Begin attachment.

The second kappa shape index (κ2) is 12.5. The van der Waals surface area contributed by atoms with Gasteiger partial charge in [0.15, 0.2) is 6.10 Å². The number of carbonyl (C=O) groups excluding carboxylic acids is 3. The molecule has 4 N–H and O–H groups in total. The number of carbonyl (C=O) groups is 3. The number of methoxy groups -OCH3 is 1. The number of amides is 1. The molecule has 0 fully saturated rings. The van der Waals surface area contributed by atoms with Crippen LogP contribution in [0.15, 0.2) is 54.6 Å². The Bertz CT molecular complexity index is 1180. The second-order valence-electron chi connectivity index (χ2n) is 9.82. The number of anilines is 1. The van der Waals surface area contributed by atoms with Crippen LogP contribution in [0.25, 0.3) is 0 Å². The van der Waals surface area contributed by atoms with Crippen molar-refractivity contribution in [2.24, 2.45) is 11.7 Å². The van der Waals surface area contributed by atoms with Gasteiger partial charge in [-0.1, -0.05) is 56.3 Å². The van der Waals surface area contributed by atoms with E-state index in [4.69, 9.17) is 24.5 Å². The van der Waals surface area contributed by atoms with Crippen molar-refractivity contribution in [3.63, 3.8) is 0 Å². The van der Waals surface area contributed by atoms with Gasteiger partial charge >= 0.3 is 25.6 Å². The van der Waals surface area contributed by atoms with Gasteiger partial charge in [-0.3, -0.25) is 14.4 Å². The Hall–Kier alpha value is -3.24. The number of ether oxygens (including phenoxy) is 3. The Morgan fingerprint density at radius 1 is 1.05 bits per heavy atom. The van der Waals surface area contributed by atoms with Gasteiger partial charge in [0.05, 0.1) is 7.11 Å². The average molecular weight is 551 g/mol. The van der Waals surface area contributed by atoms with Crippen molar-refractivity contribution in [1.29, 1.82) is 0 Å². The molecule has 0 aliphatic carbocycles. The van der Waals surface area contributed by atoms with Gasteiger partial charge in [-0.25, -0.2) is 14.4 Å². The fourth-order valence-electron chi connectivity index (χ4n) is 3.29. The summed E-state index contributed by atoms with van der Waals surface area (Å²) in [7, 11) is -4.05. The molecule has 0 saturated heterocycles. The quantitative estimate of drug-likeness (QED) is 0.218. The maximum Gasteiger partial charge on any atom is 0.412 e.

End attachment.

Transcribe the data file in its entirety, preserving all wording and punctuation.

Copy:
The second kappa shape index (κ2) is 12.5. The van der Waals surface area contributed by atoms with Gasteiger partial charge in [0.15, 0.2) is 6.10 Å². The number of carbonyl (C=O) groups excluding carboxylic acids is 3. The molecule has 4 N–H and O–H groups in total. The number of carbonyl (C=O) groups is 3. The number of methoxy groups -OCH3 is 1. The number of amides is 1. The molecule has 0 fully saturated rings. The van der Waals surface area contributed by atoms with Crippen LogP contribution in [0.15, 0.2) is 54.6 Å². The Bertz CT molecular complexity index is 1180. The second-order valence-electron chi connectivity index (χ2n) is 9.82. The number of anilines is 1. The van der Waals surface area contributed by atoms with Crippen LogP contribution in [0.25, 0.3) is 0 Å². The van der Waals surface area contributed by atoms with Crippen molar-refractivity contribution in [2.24, 2.45) is 11.7 Å². The van der Waals surface area contributed by atoms with Gasteiger partial charge in [-0.1, -0.05) is 56.3 Å². The van der Waals surface area contributed by atoms with E-state index in [4.69, 9.17) is 24.5 Å². The van der Waals surface area contributed by atoms with Crippen molar-refractivity contribution in [3.63, 3.8) is 0 Å². The van der Waals surface area contributed by atoms with Gasteiger partial charge >= 0.3 is 25.6 Å². The van der Waals surface area contributed by atoms with Gasteiger partial charge in [-0.3, -0.25) is 14.4 Å². The Hall–Kier alpha value is -3.24. The number of ether oxygens (including phenoxy) is 3. The Morgan fingerprint density at radius 1 is 1.05 bits per heavy atom. The van der Waals surface area contributed by atoms with Gasteiger partial charge in [0.05, 0.1) is 7.11 Å². The average molecular weight is 551 g/mol. The van der Waals surface area contributed by atoms with Crippen molar-refractivity contribution in [1.29, 1.82) is 0 Å². The molecule has 0 aliphatic carbocycles. The van der Waals surface area contributed by atoms with Gasteiger partial charge in [-0.25, -0.2) is 14.4 Å². The fourth-order valence-electron chi connectivity index (χ4n) is 3.29. The summed E-state index contributed by atoms with van der Waals surface area (Å²) in [7, 11) is -4.05. The molecule has 0 saturated heterocycles. The quantitative estimate of drug-likeness (QED) is 0.218. The maximum Gasteiger partial charge on any atom is 0.412 e.